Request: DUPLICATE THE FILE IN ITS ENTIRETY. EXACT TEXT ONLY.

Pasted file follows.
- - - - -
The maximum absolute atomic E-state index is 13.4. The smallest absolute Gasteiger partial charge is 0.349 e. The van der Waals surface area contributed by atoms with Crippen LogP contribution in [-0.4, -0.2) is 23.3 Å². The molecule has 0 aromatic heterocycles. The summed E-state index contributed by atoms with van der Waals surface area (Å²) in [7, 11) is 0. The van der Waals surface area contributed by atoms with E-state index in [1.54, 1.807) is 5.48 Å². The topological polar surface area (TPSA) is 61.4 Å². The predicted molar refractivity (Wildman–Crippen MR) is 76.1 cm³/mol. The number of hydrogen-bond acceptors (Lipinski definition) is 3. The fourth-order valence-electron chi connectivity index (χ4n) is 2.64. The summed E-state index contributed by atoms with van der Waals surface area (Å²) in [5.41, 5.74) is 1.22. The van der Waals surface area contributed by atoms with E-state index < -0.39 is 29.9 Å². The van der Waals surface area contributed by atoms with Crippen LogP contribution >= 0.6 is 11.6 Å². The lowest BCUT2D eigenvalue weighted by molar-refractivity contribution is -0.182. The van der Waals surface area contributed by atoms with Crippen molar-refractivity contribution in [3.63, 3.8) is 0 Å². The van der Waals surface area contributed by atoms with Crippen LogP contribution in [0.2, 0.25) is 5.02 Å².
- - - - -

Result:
The maximum absolute atomic E-state index is 13.4. The smallest absolute Gasteiger partial charge is 0.349 e. The van der Waals surface area contributed by atoms with Crippen LogP contribution in [-0.4, -0.2) is 23.3 Å². The molecule has 0 aromatic heterocycles. The summed E-state index contributed by atoms with van der Waals surface area (Å²) in [7, 11) is 0. The van der Waals surface area contributed by atoms with E-state index in [1.54, 1.807) is 5.48 Å². The topological polar surface area (TPSA) is 61.4 Å². The predicted molar refractivity (Wildman–Crippen MR) is 76.1 cm³/mol. The number of hydrogen-bond acceptors (Lipinski definition) is 3. The fourth-order valence-electron chi connectivity index (χ4n) is 2.64. The summed E-state index contributed by atoms with van der Waals surface area (Å²) in [5.41, 5.74) is 1.22. The van der Waals surface area contributed by atoms with E-state index < -0.39 is 29.9 Å². The van der Waals surface area contributed by atoms with Crippen LogP contribution >= 0.6 is 11.6 Å². The lowest BCUT2D eigenvalue weighted by molar-refractivity contribution is -0.182. The van der Waals surface area contributed by atoms with Crippen molar-refractivity contribution in [3.63, 3.8) is 0 Å². The van der Waals surface area contributed by atoms with Crippen LogP contribution in [0.2, 0.25) is 5.02 Å².